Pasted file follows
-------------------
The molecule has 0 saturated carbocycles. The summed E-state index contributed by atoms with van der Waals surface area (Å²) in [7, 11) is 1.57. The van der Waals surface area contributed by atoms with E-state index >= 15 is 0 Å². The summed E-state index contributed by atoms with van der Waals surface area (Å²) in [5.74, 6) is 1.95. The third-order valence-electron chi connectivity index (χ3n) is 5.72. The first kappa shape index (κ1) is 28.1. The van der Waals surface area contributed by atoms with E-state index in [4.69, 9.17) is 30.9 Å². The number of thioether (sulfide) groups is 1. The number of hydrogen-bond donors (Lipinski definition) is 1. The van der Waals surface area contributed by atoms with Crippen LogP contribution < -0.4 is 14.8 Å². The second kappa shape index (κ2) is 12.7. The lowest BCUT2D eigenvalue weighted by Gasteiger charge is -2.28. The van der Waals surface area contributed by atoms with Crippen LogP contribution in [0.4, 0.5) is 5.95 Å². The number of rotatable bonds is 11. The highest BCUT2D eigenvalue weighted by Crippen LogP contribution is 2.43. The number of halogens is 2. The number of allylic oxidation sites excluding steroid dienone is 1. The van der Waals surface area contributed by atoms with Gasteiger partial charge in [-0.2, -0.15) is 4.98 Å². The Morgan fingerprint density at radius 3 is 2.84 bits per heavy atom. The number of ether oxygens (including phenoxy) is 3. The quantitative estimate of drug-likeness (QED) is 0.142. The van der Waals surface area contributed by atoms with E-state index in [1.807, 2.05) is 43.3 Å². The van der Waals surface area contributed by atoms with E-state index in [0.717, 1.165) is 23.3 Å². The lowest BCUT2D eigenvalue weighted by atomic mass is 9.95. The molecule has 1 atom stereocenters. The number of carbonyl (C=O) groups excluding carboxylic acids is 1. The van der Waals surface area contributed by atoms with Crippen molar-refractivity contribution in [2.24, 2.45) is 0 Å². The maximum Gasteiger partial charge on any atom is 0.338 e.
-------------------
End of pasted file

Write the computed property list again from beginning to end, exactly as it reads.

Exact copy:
The molecule has 0 saturated carbocycles. The summed E-state index contributed by atoms with van der Waals surface area (Å²) in [7, 11) is 1.57. The van der Waals surface area contributed by atoms with E-state index >= 15 is 0 Å². The summed E-state index contributed by atoms with van der Waals surface area (Å²) in [5.74, 6) is 1.95. The third-order valence-electron chi connectivity index (χ3n) is 5.72. The first kappa shape index (κ1) is 28.1. The van der Waals surface area contributed by atoms with E-state index in [4.69, 9.17) is 30.9 Å². The number of thioether (sulfide) groups is 1. The number of hydrogen-bond donors (Lipinski definition) is 1. The van der Waals surface area contributed by atoms with Crippen LogP contribution < -0.4 is 14.8 Å². The second kappa shape index (κ2) is 12.7. The lowest BCUT2D eigenvalue weighted by Gasteiger charge is -2.28. The van der Waals surface area contributed by atoms with Crippen LogP contribution in [0.4, 0.5) is 5.95 Å². The number of rotatable bonds is 11. The highest BCUT2D eigenvalue weighted by Crippen LogP contribution is 2.43. The number of halogens is 2. The number of allylic oxidation sites excluding steroid dienone is 1. The van der Waals surface area contributed by atoms with Gasteiger partial charge in [-0.2, -0.15) is 4.98 Å². The Morgan fingerprint density at radius 3 is 2.84 bits per heavy atom. The number of ether oxygens (including phenoxy) is 3. The quantitative estimate of drug-likeness (QED) is 0.142. The van der Waals surface area contributed by atoms with E-state index in [1.807, 2.05) is 43.3 Å². The van der Waals surface area contributed by atoms with E-state index in [0.717, 1.165) is 23.3 Å². The lowest BCUT2D eigenvalue weighted by atomic mass is 9.95. The molecule has 1 atom stereocenters. The number of carbonyl (C=O) groups excluding carboxylic acids is 1. The van der Waals surface area contributed by atoms with Crippen molar-refractivity contribution in [2.24, 2.45) is 0 Å². The maximum Gasteiger partial charge on any atom is 0.338 e.